According to a report from ESPN's Adam Schefter, the Ravens fear running back Gus Edwards tore his ACL in practice Thursday afternoon. Edwards, who was set to be Baltimore's lead running back, would miss the season if that's the case.
This news is the latest in a string of bad luck for Ravens running backs. J.K. Dobbins tore his ACL in Baltimore's final preseason game on August 28. Dobbins was second on the team in rushing yards only to Lamar Jackson in 2020. Just this week, Justice Hill, Edwards' backup, tore his Achilles.
Cornerback Marcus Peters is feared to have suffered the same injury, a blow to an elite defensive unit.
With the news that Edwards is likely done for the year, the rushing duties for the run-heaviest team in the NFL fall to Ty'Son Williams, Trenton Cannon, who has 48 career carries, and Le'Veon Bell signed to the practice squad after Hill's injury. Schefter also reported soon after the injury that Devonta Freeman will be added to the Ravens practice squad. He added, "the idea is that Freeman will be promoted to Ravens' active roster."
Those who were quick to add Williams and Bell after the news of Hill's injury will be rewarded doing so first. It remains to be seen just how much their carries will be worth, though. Williams did not have a decorated college career across three schools — North Carolina, South Carolina, and BYU. He went undrafted in the 2020 NFL Draft and was on Baltimore's practice squad for the 2020 season.
Across four seasons in college, Williams only logged 233 carries, so it's hard to imagine he'll be getting the lion's share of the work, especially with Bell now in town. If you or someone in your league hasn't already, I recommend adding Williams to your team but don't expect the workload that Dobbins or Edwards would get to fall to him.
Bell may seem like the best add here given his pedigree, but his glory days are long gone. He's four seasons removed from an RB1 finish in his last season with the Steelers. In the three years since with the Jets and Chiefs, he's produced mixed results: RB16 with New York (thanks to over 300 touches) and RB63 with Kansas City as he took a back seat to rookie Clyde Edwards-Helaire. Bell has been a feature back before, and thanks to his pass-catching ability, he may be in line to get a large workload for the Ravens relative to the players' inexperience around him in the backfield.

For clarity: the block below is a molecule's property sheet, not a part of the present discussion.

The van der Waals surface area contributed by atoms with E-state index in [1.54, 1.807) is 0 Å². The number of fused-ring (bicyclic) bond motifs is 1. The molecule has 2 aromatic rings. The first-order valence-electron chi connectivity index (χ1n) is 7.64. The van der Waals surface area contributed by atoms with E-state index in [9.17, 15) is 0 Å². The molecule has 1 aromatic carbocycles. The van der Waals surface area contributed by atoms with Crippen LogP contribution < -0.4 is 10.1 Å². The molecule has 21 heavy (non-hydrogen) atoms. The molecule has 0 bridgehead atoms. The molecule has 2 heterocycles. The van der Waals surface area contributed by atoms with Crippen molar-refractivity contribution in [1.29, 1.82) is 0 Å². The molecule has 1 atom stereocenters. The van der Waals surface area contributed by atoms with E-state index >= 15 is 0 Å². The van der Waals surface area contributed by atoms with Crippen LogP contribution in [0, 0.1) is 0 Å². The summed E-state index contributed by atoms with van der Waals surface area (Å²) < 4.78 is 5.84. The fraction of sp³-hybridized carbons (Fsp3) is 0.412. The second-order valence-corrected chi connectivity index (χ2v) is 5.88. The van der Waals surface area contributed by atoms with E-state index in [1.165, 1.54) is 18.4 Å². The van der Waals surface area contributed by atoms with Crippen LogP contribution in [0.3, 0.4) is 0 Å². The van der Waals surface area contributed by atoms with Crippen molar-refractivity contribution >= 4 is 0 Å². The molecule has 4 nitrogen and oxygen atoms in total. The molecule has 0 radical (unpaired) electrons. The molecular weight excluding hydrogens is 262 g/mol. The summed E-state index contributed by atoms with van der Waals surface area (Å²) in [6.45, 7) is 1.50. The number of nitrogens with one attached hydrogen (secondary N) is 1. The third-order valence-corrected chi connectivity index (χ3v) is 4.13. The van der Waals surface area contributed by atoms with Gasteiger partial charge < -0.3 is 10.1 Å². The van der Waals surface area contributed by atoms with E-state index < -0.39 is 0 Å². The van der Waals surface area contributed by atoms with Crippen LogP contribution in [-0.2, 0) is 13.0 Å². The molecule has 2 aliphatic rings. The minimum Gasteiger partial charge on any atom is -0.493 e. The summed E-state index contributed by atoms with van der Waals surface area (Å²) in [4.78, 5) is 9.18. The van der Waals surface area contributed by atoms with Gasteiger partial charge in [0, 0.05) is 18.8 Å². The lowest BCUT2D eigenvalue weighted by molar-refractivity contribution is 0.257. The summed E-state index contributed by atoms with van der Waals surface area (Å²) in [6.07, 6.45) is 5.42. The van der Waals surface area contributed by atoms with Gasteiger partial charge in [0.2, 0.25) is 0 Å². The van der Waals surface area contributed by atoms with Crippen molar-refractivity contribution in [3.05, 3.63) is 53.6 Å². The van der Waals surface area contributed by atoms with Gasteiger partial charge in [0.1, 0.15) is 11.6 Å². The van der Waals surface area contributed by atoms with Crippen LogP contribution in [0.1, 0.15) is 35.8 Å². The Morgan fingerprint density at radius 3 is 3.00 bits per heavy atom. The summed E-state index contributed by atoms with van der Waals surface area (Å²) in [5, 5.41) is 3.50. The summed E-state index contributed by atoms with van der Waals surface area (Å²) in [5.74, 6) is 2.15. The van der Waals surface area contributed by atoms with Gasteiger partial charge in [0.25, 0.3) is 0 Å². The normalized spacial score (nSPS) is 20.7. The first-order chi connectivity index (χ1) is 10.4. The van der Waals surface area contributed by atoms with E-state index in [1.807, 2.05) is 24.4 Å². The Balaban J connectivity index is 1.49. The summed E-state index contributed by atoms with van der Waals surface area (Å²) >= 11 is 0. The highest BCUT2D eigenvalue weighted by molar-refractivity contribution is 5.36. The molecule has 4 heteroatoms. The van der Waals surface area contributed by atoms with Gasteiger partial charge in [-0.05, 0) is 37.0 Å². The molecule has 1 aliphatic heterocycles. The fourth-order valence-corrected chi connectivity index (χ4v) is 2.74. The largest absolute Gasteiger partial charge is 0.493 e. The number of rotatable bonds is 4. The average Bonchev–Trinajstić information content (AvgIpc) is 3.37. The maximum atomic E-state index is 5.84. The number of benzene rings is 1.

Freeman, like Bell, appears to have his best days behind him. He played in five games for the Giants last year when New York also had a need at running back following Saquon Barkley's season-ending injury early in the year. Two years ago, he received a sizable workload with the Falcons, totaling over 1,000 total yards on more than 200 touches. I'm skeptical of any immediate impact for Freeman, but he is a player to keep an eye on. Cannon is a fourth-year pro who had 10 carries for the Panthers in 2020. With the addition of Bell, any path to fantasy relevance for Cannon is likely closed.
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You should pick up Williams ASAP based purely on the unknown upside—Bell should only be considered in deeper formats—but I'd caution you on starting either because relying on either of them this week should be done out of complete desperation. Wait and see how things go Monday night against the Raiders.
The injury news could lead to an uptick in targets for the Ravens' top pass catchers — tight end Mark Andrews and receivers Marquise Brown and Sammy Watkins. That is if the Ravens elect to pass more. Baltimore ran the ball an NFL-high 555 times in 2020. Of those carries, 350 were taken by injured players (Dobbins and Edwards) or are no longer with the team (Mark Ingram). More of the rushing load may fall to quarterback Lamar Jackson, who led the team in rushing attempts and yards a season ago. However, it may be too early to tell how the litany of backfield injuries reverberate through the offense.
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